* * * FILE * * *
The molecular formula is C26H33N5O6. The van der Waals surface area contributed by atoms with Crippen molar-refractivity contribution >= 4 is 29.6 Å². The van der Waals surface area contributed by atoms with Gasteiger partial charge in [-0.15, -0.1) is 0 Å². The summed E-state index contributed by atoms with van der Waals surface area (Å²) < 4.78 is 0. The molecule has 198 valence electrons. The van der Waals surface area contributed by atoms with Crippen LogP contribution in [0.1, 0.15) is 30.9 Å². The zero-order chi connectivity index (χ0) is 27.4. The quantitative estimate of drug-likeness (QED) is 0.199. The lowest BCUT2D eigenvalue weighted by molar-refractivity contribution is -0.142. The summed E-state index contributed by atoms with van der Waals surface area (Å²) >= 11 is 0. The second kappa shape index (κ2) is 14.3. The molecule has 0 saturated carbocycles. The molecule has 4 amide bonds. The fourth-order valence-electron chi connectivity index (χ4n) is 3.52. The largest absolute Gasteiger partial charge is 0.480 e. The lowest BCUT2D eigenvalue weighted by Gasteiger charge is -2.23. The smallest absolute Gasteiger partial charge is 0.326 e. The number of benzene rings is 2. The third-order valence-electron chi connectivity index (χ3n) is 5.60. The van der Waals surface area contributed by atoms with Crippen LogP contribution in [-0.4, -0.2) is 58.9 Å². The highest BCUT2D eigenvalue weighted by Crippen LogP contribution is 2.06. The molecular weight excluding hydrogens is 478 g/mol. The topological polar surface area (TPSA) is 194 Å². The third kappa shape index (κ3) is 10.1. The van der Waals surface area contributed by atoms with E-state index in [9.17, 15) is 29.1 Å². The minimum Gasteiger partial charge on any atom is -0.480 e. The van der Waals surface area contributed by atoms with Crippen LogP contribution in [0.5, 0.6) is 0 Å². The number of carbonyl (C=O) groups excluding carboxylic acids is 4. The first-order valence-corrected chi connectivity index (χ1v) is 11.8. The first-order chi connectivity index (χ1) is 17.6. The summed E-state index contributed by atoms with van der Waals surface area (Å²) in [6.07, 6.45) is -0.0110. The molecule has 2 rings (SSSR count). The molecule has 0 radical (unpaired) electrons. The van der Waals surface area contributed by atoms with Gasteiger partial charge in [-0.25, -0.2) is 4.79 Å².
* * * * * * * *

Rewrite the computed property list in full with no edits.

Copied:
The molecular formula is C26H33N5O6. The van der Waals surface area contributed by atoms with Crippen molar-refractivity contribution >= 4 is 29.6 Å². The van der Waals surface area contributed by atoms with Gasteiger partial charge in [-0.15, -0.1) is 0 Å². The summed E-state index contributed by atoms with van der Waals surface area (Å²) < 4.78 is 0. The molecule has 198 valence electrons. The van der Waals surface area contributed by atoms with Crippen LogP contribution in [0.1, 0.15) is 30.9 Å². The zero-order chi connectivity index (χ0) is 27.4. The quantitative estimate of drug-likeness (QED) is 0.199. The lowest BCUT2D eigenvalue weighted by molar-refractivity contribution is -0.142. The summed E-state index contributed by atoms with van der Waals surface area (Å²) >= 11 is 0. The second kappa shape index (κ2) is 14.3. The molecule has 0 saturated carbocycles. The molecule has 4 amide bonds. The fourth-order valence-electron chi connectivity index (χ4n) is 3.52. The largest absolute Gasteiger partial charge is 0.480 e. The lowest BCUT2D eigenvalue weighted by Gasteiger charge is -2.23. The smallest absolute Gasteiger partial charge is 0.326 e. The number of benzene rings is 2. The third-order valence-electron chi connectivity index (χ3n) is 5.60. The van der Waals surface area contributed by atoms with Crippen LogP contribution in [-0.4, -0.2) is 58.9 Å². The highest BCUT2D eigenvalue weighted by Crippen LogP contribution is 2.06. The molecular weight excluding hydrogens is 478 g/mol. The topological polar surface area (TPSA) is 194 Å². The third kappa shape index (κ3) is 10.1. The van der Waals surface area contributed by atoms with E-state index in [9.17, 15) is 29.1 Å². The minimum Gasteiger partial charge on any atom is -0.480 e. The van der Waals surface area contributed by atoms with Crippen LogP contribution in [0.5, 0.6) is 0 Å². The number of carbonyl (C=O) groups excluding carboxylic acids is 4. The first-order valence-corrected chi connectivity index (χ1v) is 11.8. The first-order chi connectivity index (χ1) is 17.6. The summed E-state index contributed by atoms with van der Waals surface area (Å²) in [6.07, 6.45) is -0.0110. The molecule has 2 rings (SSSR count). The molecule has 0 radical (unpaired) electrons. The van der Waals surface area contributed by atoms with Gasteiger partial charge in [-0.25, -0.2) is 4.79 Å².